The house is also popular with tourists. Lots of them, and mostly from overseas. I went to visit the house for the first time today, a little reluctantly I admit. Chiang Kai-Shek is nowhere near as popular these days as he used to be – as more and more of the truth of what really happened under his rule is brought to light. But then every country has its own terrible secrets, and the UK is no exception. So I tried to go with an open mind to learn…
Firstly, the house, as a house, is really lovely, and each room is decorated and furnished beautifully in a mixture of Chinese and western styles. And with no cellphones and cameras allowed, the atmosphere is like a real museum. It’s a serious place. Many of Taiwan’s historical places, in an effort to attract tourists, have brought in tons of touristy things to do, which many would say lowers the tone considerably. Shilin Official Residence shows how it can be done properly. The audio tour though is due for a remake. It’s similar in style to the CKS Memorial in Taipei, full of how wonderful the Chiangs were, presenting their daily life as idyllic, and their relationship as perfect. Intriguingly, their Christian faith is central to the presentation. Chiang Kai-Shek had a large picture of Jesus in his room and the story of how he became a Christian (through his wife and her parents) and the couple’s daily prayer and Bible reading habits are well-explained on the audio tape. His faith, of course, only adds complexity to the whole paradox of his life and actions, but that is for thought and discussion another time, another place. There’s also a chapel in the grounds where the couple and their visitors attended Sunday services.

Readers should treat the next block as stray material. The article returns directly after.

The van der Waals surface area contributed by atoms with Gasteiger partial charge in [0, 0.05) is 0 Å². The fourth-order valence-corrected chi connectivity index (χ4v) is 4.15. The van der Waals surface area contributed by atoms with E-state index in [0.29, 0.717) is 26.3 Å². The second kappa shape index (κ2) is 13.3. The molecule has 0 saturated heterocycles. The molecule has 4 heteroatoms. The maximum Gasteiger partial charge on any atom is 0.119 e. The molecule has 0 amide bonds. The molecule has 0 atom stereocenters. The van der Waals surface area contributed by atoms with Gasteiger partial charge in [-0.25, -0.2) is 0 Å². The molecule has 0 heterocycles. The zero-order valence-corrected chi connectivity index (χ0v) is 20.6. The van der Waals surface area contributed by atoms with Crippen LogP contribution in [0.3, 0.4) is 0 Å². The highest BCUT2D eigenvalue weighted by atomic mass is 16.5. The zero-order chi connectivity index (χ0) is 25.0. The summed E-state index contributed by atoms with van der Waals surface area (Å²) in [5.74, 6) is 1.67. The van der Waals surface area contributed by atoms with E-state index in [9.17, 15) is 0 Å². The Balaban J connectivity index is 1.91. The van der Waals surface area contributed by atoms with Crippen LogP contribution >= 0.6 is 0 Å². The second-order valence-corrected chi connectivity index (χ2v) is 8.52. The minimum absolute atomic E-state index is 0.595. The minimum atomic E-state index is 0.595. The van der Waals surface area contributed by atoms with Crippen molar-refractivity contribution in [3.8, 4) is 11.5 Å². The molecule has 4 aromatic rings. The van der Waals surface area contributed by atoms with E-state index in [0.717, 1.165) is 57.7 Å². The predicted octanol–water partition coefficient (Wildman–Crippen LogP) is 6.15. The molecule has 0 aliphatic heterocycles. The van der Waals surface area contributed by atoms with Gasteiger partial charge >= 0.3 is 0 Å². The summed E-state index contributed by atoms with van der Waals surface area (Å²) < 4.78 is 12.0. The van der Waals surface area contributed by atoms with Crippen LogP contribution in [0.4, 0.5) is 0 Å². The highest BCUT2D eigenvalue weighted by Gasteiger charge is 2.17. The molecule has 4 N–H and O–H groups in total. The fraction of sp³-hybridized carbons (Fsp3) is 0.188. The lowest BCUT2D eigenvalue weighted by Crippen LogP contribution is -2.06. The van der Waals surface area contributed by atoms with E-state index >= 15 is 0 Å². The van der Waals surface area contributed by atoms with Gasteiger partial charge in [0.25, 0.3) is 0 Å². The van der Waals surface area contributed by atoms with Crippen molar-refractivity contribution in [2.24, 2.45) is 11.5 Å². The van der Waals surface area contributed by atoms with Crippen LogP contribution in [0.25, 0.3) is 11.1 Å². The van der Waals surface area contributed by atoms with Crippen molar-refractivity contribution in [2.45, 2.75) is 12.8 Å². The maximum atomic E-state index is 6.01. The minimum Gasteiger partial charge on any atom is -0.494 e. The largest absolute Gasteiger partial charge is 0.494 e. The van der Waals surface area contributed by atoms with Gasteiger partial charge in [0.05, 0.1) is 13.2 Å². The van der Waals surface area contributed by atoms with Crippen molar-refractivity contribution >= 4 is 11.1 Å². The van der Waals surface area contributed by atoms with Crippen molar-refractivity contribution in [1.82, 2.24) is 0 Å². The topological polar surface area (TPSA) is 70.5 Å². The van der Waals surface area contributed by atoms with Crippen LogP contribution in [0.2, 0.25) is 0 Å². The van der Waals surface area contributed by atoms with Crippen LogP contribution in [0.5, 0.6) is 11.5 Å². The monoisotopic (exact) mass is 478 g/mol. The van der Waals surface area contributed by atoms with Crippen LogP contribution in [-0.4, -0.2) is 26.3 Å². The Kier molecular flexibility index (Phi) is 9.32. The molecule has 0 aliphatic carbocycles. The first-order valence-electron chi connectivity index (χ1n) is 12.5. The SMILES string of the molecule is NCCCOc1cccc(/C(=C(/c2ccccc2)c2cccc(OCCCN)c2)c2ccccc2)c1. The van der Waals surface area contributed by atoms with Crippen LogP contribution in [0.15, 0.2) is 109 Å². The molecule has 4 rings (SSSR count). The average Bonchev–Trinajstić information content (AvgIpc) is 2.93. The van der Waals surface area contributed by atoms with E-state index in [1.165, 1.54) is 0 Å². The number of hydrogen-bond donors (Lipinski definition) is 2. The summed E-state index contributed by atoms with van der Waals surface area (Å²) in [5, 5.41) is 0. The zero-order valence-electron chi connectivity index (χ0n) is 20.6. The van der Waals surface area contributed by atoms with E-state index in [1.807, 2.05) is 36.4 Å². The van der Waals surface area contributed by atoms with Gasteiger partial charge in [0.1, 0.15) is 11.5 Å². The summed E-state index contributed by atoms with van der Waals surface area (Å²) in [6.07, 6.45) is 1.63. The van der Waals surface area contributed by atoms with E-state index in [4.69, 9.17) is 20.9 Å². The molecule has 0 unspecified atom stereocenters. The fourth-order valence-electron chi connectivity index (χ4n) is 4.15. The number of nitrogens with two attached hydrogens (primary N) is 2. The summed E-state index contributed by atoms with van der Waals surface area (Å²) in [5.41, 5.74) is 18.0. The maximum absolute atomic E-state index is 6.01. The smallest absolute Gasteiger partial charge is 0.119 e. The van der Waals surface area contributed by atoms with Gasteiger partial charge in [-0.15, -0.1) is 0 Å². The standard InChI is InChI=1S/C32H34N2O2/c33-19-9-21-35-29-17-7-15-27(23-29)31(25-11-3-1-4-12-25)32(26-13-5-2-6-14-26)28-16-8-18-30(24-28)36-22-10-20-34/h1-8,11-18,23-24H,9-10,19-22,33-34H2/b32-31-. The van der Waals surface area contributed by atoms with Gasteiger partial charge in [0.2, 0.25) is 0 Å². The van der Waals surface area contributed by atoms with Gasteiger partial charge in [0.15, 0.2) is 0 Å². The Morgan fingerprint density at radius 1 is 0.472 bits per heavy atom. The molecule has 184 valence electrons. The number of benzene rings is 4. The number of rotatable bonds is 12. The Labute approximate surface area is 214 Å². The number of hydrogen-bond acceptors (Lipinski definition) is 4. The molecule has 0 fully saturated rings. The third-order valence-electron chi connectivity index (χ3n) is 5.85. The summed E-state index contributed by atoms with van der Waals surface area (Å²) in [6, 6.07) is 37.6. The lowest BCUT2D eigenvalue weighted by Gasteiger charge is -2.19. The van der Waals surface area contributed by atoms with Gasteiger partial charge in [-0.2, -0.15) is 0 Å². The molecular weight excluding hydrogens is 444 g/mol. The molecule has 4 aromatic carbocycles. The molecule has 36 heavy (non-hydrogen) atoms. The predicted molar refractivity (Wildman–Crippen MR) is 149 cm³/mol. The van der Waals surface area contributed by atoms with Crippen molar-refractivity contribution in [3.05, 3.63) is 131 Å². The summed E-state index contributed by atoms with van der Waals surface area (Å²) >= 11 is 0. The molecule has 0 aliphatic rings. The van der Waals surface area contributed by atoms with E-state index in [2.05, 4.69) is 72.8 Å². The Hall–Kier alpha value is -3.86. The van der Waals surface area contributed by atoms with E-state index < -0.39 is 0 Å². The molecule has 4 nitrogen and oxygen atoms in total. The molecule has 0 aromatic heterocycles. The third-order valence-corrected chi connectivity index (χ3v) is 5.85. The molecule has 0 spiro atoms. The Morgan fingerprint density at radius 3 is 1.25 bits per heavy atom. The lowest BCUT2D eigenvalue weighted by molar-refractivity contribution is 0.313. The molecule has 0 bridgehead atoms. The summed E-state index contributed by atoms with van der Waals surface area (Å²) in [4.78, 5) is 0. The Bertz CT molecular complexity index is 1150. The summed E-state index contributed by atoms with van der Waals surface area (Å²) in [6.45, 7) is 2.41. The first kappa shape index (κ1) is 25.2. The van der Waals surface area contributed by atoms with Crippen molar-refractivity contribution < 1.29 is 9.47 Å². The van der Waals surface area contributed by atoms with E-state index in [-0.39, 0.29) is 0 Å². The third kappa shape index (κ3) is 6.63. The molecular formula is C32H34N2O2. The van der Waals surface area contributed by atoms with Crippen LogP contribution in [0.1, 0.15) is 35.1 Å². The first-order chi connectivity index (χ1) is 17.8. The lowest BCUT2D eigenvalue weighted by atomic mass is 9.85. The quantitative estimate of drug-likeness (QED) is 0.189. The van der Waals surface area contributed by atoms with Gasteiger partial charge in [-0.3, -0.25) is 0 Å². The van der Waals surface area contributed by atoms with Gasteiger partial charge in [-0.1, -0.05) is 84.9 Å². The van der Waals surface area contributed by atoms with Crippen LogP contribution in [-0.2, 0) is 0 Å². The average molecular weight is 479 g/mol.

And there’s a grand piano, made of plants…